Results of the Advanced Students Assessments
U.S. student performance on the assessments in Advanced Mathematics and Physics was among the lowest of participating countries and, in both cases, below the international average. On the Advanced Mathematics assessment, the U.S. was outperformed by 11 countries, was similar to four countries, and did not outperform any country. On the Physics assessment, the U.S. was outperformed by 14 countries, was the same as one country, and did not outperform any country. On all five content areas that make up Physics and all three content areas comprising Advanced Mathematics, the U.S. was below the international average and was outperformed by a majority of the other countries.

Who took the advanced TIMSS assessments? A random sample of the approximately 10-20 percent of students in the last year of school in each country took these tests. In the U.S. the students who took the Advanced Mathematics TIMSS had already taken or were currently enrolled in precalculus, calculus, or Advanced Placement Calculus. They represented 14 percent of young people their age in the U.S. compared with the 19 percent average for the 16 countries as a whole. In the U.S. the students who took the Physics assessment had previously taken or were currently enrolled in Physics. They represented 14 percent of young people their age which was the same as the international average for all participating countries. Therefore, the U.S. performance was not the result of any differences in the selectivity of students taking the assessments.

When we compare these international students to our most advanced students, we come closer to the international average. In the U.S., many of our advanced students do not take calculus, but a quarter of the items on TIMSS Advanced Mathematics assessment are Calculus questions. When we looked at U.S. students who had taken calculus, we found that their performance were close to the international advanced student average. Six countries outperformed this U.S. Calculus population, seven were similar, and the U.S. outperformed two countries. If we compare only those U.S. students with Advanced Placement Calculus to the international advanced mathematics group, only France outscored the U.S. Advanced Placement students. The U.S. outperformed five countries and seven were similar to the U.S. In Physics, when the U.S. Advanced Placement Physics students were compared with the Physics students in other countries, the U.S. students were outperformed by four countries, were similar to ten countries, and outperformed one country.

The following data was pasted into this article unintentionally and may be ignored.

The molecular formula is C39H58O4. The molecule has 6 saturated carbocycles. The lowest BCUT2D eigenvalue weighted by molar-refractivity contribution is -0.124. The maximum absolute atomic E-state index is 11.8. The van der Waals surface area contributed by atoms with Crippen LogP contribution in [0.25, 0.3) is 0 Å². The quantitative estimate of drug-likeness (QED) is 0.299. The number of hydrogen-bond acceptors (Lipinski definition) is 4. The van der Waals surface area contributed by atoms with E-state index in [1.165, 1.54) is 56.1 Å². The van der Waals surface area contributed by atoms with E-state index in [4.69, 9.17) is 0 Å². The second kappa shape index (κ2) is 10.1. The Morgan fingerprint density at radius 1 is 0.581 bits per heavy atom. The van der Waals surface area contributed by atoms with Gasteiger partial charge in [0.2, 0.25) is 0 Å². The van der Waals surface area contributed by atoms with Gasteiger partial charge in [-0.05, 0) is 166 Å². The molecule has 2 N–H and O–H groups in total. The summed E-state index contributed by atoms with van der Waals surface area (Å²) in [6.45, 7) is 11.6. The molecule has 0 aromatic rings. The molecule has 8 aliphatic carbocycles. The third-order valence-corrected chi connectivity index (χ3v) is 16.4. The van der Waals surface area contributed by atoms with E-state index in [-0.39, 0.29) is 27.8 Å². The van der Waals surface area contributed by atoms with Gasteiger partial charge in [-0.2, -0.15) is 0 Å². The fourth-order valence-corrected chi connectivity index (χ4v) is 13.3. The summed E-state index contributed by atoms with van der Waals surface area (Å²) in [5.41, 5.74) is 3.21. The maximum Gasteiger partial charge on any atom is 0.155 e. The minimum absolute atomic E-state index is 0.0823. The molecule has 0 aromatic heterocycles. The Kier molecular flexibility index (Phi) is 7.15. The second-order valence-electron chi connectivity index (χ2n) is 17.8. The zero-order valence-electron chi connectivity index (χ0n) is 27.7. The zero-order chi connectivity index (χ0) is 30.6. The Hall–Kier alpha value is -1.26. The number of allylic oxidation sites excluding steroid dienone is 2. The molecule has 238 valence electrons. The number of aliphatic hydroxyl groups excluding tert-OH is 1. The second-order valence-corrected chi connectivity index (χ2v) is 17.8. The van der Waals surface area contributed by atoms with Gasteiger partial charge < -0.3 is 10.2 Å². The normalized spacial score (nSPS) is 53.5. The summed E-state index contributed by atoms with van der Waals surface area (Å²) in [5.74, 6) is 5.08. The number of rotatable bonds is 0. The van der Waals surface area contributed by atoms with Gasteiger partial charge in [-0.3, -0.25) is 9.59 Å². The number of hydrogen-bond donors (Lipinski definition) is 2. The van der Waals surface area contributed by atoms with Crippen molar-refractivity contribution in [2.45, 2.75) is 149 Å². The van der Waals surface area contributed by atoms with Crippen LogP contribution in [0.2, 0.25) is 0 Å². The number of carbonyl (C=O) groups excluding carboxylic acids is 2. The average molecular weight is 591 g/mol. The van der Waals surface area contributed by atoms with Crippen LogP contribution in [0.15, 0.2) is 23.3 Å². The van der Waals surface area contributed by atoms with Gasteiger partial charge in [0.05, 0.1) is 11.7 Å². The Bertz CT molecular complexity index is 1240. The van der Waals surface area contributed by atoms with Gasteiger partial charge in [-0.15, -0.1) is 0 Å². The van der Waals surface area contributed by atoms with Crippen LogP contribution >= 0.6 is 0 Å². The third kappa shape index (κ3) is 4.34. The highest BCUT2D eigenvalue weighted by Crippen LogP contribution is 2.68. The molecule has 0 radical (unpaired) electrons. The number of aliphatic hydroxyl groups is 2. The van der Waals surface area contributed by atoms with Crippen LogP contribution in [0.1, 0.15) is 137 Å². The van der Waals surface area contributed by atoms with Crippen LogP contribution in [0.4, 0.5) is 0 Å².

Factors Related to Performance
Our analysis of TIMSS data do not suggest any single cause of this level of U.S. performance. For example:

  • Television: Students in other countries watch just as much television as our students;
  • Part-time jobs: More U.S. students work in part-time jobs and work more hours than students in countries that scored higher and lower than us; and
  • Homework: Students in some countries that outperform us do less homework and studying than we do, while students in other countries that we outperform do more.
One factor that we did find related to performance was the amount of instructional time on advanced mathematics. The U.S. had a significantly lower proportion than the international average of advanced students receiving 5 or more hours of mathematics instruction per week. Countries that had a higher proportion of their advanced mathematics students receiving five or more hours of instruction were more likely to outperform our students than those countries with a similar or smaller proportion of students receiving that much instruction.

TIMSS provides good information to help educators, policymakers, and the public make well-informed decisions. Sound data support sound policies. And TIMSS reports are just a starting point. The TIMSS resource kit, which includes materials on curriculum, teaching, and achievement, helps educators to evaluate their own schools.

The National Center for Education Statistics (NCES) is committed to learning more from TIMSS. We will continue to make this rich data base widely available and to sponsor further research on the relationship between student achievement and educational structures, processes, and student experiences around the world.

We will be conducting a second round of TIMSS. I am pleased to announce that in the Spring of 1999, my Center will collaborate with the National Science Foundation and our international partners on an international assessment to determine whether the fourth graders of 1995 who performed so well on TIMSS are able to maintain their high comparative standing four years later as eighth graders. This will provide valuable insight on the effects of the education reforms of the 1990s.

In the United States, we call graduation commencement. It is not just an ending to one's school career, but also a beginning of the next phase in one's life. I see today's unveiling of the TIMSS results in the same way. It is not an ending, a final calculation of our students' achievement. It is really the beginning of our efforts to use this valuable information to improve our education system and to raise the performance of our students.

For more information on TIMSS, visit the Website at:

Link To:
A Study of U.S. Twelfth-Grade Mathematics and Science Achievement in International Context (Report)
Riley Urges Students to Take Tougher Courses: Challenges Schools and States to Raise Academic, Testing and Teaching Standards in Math and Science (Press Release)